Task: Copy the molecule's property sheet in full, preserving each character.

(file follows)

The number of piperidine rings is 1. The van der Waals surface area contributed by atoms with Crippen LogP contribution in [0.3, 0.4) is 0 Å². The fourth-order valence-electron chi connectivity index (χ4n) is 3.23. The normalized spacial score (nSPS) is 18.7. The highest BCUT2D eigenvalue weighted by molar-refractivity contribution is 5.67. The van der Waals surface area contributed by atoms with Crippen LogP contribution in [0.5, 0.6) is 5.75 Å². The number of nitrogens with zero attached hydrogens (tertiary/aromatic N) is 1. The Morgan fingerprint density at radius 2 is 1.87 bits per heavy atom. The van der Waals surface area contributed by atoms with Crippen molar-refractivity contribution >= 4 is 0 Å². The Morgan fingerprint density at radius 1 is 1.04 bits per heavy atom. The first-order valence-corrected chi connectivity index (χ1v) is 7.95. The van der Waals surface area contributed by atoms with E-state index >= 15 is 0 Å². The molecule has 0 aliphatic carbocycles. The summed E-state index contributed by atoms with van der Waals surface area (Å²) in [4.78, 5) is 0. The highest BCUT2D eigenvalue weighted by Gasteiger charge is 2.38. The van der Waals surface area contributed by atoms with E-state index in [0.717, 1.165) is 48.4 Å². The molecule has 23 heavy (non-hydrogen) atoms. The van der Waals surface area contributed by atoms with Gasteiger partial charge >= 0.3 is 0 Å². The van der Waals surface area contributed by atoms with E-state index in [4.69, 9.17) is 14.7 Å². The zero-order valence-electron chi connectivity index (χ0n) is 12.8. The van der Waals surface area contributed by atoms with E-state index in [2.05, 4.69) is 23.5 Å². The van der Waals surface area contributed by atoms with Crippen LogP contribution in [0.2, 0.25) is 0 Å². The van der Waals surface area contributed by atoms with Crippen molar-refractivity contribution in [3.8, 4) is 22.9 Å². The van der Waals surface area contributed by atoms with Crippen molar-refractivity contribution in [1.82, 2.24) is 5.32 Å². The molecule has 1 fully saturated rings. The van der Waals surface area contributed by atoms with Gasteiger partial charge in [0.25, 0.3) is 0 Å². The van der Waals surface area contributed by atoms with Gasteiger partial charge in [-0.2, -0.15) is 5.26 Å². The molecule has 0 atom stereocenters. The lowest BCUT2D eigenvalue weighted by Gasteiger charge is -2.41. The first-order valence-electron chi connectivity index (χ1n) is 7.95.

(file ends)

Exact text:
The number of piperidine rings is 1. The van der Waals surface area contributed by atoms with Crippen LogP contribution in [0.3, 0.4) is 0 Å². The fourth-order valence-electron chi connectivity index (χ4n) is 3.23. The normalized spacial score (nSPS) is 18.7. The highest BCUT2D eigenvalue weighted by molar-refractivity contribution is 5.67. The van der Waals surface area contributed by atoms with Crippen LogP contribution in [0.5, 0.6) is 5.75 Å². The number of nitrogens with zero attached hydrogens (tertiary/aromatic N) is 1. The Morgan fingerprint density at radius 2 is 1.87 bits per heavy atom. The van der Waals surface area contributed by atoms with Crippen molar-refractivity contribution >= 4 is 0 Å². The Morgan fingerprint density at radius 1 is 1.04 bits per heavy atom. The first-order valence-corrected chi connectivity index (χ1v) is 7.95. The van der Waals surface area contributed by atoms with E-state index >= 15 is 0 Å². The molecule has 0 aliphatic carbocycles. The summed E-state index contributed by atoms with van der Waals surface area (Å²) in [4.78, 5) is 0. The highest BCUT2D eigenvalue weighted by Gasteiger charge is 2.38. The van der Waals surface area contributed by atoms with E-state index in [0.717, 1.165) is 48.4 Å². The molecule has 23 heavy (non-hydrogen) atoms. The van der Waals surface area contributed by atoms with Gasteiger partial charge >= 0.3 is 0 Å². The van der Waals surface area contributed by atoms with E-state index in [4.69, 9.17) is 14.7 Å². The zero-order valence-electron chi connectivity index (χ0n) is 12.8. The van der Waals surface area contributed by atoms with E-state index in [2.05, 4.69) is 23.5 Å². The van der Waals surface area contributed by atoms with Crippen LogP contribution in [0.2, 0.25) is 0 Å². The van der Waals surface area contributed by atoms with Crippen molar-refractivity contribution in [3.8, 4) is 22.9 Å². The van der Waals surface area contributed by atoms with Crippen molar-refractivity contribution in [1.82, 2.24) is 5.32 Å². The molecule has 1 fully saturated rings. The van der Waals surface area contributed by atoms with Gasteiger partial charge in [0.25, 0.3) is 0 Å². The van der Waals surface area contributed by atoms with Gasteiger partial charge in [-0.2, -0.15) is 5.26 Å². The molecule has 0 atom stereocenters. The lowest BCUT2D eigenvalue weighted by Gasteiger charge is -2.41. The first-order valence-electron chi connectivity index (χ1n) is 7.95.